As many as 20 LGBT young people at Youth First Texas could take advantage of a new immigration policy announced Friday by President Barack Obama, according to YFT Board Chair Chris Cognetta.
Obama announced that the U.S. will stop deporting illegal aliens who were brought to this country as children, and they will be able to obtain work permits.
Effective immediately, the new rule will apply to people who are currently under 30 years old, arrived in the U.S. before they turned 16 and have lived here for at least five years. To qualify, they must have no criminal record and have earned a high school diploma, be in school or served in the military.
The provisions are similar to those proposed in the DREAM Act that has been before Congress several times but has not passed.
The change in policy could have an even greater impact for gay and lesbian youth. That’s because in many cases, a heterosexual sibling marries a U.S. citizen and can immediately apply for a green card and begin the naturalization process. The gay or lesbian sibling cannot be sponsored by a partner.
The executive order may affect as many as 800,000 people.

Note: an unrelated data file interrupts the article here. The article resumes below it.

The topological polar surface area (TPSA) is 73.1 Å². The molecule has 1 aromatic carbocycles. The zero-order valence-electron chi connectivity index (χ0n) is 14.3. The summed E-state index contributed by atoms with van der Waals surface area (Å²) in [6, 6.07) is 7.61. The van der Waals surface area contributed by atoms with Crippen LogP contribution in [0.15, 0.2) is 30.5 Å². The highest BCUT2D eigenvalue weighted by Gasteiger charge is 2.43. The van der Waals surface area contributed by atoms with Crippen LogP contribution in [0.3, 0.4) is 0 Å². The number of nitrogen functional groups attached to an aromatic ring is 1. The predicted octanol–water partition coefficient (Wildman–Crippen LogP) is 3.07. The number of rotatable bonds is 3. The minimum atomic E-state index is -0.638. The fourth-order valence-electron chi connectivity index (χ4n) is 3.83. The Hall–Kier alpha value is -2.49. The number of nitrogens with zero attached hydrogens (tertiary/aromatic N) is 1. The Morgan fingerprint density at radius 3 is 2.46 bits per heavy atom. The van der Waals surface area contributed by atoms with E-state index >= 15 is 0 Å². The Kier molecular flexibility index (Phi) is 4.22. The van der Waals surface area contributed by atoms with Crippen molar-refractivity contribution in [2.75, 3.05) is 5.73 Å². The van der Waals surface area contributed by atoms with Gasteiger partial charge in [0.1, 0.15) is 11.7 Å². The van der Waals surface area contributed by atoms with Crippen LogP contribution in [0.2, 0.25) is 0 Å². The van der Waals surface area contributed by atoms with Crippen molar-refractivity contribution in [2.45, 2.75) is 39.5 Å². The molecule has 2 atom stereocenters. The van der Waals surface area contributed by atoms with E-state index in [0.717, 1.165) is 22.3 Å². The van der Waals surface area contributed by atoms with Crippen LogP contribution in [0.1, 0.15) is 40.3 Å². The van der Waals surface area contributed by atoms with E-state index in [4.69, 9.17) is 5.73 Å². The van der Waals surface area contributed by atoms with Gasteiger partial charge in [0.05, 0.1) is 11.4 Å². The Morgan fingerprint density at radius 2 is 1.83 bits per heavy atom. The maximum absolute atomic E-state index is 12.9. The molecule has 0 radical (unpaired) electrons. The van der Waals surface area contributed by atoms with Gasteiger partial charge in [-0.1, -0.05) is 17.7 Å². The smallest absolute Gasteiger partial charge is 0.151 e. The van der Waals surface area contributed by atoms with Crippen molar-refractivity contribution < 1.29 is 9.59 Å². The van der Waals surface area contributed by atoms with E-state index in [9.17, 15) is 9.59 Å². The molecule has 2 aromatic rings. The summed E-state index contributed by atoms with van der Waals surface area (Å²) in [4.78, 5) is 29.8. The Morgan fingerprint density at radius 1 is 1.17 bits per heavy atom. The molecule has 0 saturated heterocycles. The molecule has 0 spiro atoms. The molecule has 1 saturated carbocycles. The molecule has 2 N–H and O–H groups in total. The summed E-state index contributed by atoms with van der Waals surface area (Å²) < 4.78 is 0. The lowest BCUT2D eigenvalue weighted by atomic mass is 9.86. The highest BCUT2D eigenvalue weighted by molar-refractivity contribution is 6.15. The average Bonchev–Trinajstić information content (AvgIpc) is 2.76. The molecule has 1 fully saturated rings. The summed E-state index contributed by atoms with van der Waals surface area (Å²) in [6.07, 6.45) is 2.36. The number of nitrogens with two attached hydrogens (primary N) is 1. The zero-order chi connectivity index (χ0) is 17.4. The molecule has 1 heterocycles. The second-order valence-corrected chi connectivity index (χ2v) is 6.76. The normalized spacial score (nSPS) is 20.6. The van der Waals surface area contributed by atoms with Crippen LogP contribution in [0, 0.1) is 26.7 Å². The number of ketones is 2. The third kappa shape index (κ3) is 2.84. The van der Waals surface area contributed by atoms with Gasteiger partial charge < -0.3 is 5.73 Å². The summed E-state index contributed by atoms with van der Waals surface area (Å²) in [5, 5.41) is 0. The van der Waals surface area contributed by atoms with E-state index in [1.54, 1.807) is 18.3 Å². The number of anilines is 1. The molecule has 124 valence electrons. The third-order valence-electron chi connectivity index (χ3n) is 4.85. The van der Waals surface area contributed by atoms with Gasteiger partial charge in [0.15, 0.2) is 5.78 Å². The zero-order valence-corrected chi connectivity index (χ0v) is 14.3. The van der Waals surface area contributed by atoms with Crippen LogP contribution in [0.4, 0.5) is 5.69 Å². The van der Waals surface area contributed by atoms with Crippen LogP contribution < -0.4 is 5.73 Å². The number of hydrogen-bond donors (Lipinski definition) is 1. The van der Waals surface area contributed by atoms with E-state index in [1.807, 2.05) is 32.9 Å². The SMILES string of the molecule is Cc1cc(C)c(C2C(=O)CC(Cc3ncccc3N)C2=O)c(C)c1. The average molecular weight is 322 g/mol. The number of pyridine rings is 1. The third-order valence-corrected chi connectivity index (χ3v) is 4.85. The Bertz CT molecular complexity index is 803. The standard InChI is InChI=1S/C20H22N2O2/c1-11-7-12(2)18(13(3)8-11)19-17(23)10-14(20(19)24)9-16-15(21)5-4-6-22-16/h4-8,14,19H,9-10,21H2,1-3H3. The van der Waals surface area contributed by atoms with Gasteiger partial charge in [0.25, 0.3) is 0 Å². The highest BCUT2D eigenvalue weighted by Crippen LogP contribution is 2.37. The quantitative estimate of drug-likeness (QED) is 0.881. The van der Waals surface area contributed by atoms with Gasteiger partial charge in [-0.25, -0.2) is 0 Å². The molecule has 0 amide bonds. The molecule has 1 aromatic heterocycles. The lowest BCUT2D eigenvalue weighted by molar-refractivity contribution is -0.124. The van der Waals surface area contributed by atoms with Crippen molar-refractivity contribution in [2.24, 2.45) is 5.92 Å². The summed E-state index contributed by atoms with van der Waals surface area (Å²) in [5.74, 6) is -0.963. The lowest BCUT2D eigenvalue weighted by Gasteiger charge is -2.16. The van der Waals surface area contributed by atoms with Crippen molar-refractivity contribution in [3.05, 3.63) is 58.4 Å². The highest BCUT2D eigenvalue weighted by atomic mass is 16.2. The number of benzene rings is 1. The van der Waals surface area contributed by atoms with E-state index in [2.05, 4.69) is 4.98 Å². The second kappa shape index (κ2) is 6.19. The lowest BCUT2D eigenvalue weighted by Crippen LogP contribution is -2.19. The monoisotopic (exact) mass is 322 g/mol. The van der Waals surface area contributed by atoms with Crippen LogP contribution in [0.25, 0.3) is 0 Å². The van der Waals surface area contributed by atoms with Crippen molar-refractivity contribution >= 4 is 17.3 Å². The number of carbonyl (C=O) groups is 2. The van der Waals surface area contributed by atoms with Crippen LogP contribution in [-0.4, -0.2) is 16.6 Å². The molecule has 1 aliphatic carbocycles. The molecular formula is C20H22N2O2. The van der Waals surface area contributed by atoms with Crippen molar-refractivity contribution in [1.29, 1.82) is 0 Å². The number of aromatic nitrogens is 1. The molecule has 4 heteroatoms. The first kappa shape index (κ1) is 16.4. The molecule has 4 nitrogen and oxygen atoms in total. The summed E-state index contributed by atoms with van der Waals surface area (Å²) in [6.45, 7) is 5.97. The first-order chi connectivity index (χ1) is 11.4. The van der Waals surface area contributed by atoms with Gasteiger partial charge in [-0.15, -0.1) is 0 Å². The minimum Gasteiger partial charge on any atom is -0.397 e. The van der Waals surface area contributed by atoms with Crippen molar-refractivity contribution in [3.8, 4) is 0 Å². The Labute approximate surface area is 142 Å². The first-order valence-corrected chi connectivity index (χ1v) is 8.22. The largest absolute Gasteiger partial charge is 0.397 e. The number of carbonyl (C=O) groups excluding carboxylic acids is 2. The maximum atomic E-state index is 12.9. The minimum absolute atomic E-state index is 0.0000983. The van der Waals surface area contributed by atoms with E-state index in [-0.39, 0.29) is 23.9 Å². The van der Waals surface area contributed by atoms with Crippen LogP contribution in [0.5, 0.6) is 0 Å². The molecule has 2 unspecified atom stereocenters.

Cognetta said at YFT, the possibilities range from getting them into a Dallas County Community College to getting driver’s licenses and being able to work legally.
“One is in design school and can now obtain a degree under his own name,” Cognetta said. “Another is working under an assumed name. Two others are being exploited sexually to survive.”
He said that YFT has an attorney on the group’s board who will help the youth navigate government bureaucracy to obtain the necessary paperwork.
Several LGBT groups issued statements lauding Obama’s announcement.
Lambda Legal called the announcement great news for many who will “no longer live under the threat of being removed to countries where they may not ever have lived or even speak the language.”
Rea Carey, executive director of the National Gay and Lesbian Task Force, said, “We applaud the Obama administration for taking this monumental and inspiring step. It shows true leadership. It is heartening to know that hundreds of thousands of young people will no longer have to live in daily fear of being forced out of the country, away from the life and dreams they have built. Our country will be better for it.”
Rachel B. Tiven, executive director of the LGBT group Immigration Equality, issued this statement: “Today’s announcement is great news for our country. The young people who will be positively impacted are our classmates, our colleagues, our friends. They are America’s up-and-comers: future entrepreneurs, scientists, and public servants. I can’t wait to see their vibrant potential realized.”
State Rep. Rafael Anchia called the order a common-sense, humanitarian approach.
“Not only does this directive stop the deportation of these individuals who pose no threat to this country, but it will allow them to apply for work authorization and thereby come out of the shadows and participate in the American dream,” Anchia said.